News Releases


OSA News Releases

Welcome to the OSA News Releases page. This page contains news from The Optical Society, including research highlights from OSA's journals, conference news, award announcements and more. Sort releases by category below to see all the news releases in a particular area.

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Live 3D imaging is one of the hottest topics in optics today, transforming medical imaging capabilities and delivering the immersive experience behind augmented and virtual reality. During The Optical Society’s "Light the Future" centennial program Dr. Joseph Izatt of Duke University and Microsoft’s Bernard Kress gave an insider’s look at how these technologies are advancing medicine and changing the future of how we interact with computers.

The Optical Society (OSA) is celebrating its Centennial in 2016 and the 20th anniversary of its participation in the AAAS Congressional Science and Technology Policy Fellowships Program. The Society’s first Congressional Fellow was in 1995-1996 in partnership the Materials Research Society (MRS). In 1999, The Optical Society offered a second fellowship in partnership with SPIE. Since its inception, OSA has sponsored 38 Congressional Fellows, who have worked in the U.S. Senate and House of Representatives in a personal office or on a Congressional committee.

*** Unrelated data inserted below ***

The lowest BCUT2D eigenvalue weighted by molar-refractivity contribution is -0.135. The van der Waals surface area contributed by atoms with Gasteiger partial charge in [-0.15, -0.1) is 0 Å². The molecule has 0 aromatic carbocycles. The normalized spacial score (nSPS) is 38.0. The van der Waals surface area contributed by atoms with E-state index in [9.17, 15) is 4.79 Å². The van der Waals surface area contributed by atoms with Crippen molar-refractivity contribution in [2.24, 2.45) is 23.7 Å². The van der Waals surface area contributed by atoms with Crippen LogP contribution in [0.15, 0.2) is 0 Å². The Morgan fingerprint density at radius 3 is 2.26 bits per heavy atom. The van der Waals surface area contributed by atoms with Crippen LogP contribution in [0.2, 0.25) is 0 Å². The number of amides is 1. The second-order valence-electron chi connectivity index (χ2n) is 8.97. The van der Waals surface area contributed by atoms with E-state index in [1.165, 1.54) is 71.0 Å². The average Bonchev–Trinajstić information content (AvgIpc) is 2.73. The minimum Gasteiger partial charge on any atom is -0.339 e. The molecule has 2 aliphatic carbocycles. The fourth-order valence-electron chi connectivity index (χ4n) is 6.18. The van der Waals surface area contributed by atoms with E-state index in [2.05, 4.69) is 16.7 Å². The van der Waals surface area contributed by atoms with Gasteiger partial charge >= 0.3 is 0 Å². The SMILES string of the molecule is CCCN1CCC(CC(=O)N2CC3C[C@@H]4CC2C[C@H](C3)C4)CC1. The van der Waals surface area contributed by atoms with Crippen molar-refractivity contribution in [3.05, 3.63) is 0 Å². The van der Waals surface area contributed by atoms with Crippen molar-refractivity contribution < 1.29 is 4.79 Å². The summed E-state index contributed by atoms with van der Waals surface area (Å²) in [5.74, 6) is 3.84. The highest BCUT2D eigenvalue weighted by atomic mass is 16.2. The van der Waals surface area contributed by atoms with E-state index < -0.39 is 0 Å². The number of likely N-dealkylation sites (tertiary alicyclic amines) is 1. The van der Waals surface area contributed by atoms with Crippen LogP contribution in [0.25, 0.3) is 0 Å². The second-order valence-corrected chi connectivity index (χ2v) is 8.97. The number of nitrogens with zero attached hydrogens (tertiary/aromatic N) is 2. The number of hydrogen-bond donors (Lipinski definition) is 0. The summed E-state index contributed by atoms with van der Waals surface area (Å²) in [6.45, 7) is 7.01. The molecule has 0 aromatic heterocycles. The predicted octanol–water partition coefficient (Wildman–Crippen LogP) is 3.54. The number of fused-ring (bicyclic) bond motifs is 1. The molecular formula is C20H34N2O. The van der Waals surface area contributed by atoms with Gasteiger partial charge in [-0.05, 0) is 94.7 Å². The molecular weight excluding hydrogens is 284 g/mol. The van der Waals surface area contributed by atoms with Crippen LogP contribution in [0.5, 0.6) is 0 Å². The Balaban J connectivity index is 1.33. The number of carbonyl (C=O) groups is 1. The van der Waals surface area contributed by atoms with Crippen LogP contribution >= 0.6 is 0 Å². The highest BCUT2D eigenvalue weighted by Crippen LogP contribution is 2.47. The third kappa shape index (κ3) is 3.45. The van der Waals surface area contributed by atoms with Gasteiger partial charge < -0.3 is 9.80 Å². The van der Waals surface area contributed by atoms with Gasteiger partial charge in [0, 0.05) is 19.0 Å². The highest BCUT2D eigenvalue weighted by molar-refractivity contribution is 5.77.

The photovoltaic (PV) cells in traditional solar cells convert sunlight efficiently within a narrow range of wavelengths determined by the material used in the PV cells. This limits their efficiency, as long wavelengths of sunlight are not converted at all and the energy of short wavelength light is largely wasted. Scientists have sought to increase the efficiency of photovoltaics by creating “multi-junction” solar cells, made from several different semiconductor materials that absorb at varying wavelengths of light. The problem is, such multi-junction cells are expensive to make.

Ray Kurzweil, inventor, author and futurist, discussed the law of accelerating returns for technology and its impact on business and society on 8 June 2016 during The Optical Society’s centennial Light the Future program at CLEO:2016 Conference and Expo in San Jose, California, USA. Dr. Steven Chu, Nobel laureate, former U.S. Secretary of Energy and OSA Fellow and Honorary Member, led the conversation with Kurzweil covering a range of issues from jobs to ethics.

The primary source of infrared radiation is heat — the radiation produced by the thermal motion of charged particles in matter, including the motion of the atoms and molecules in an object. The higher the temperature of an object, the more its atoms and molecules vibrate, rotate, twist through their vibrational modes, the more infrared radiation they radiate. Because infrared detectors can be “blinded” by their own heat, high-quality infrared sensing and imaging devices are usually cooled down, sometimes to just a few degrees above absolute zero.

         

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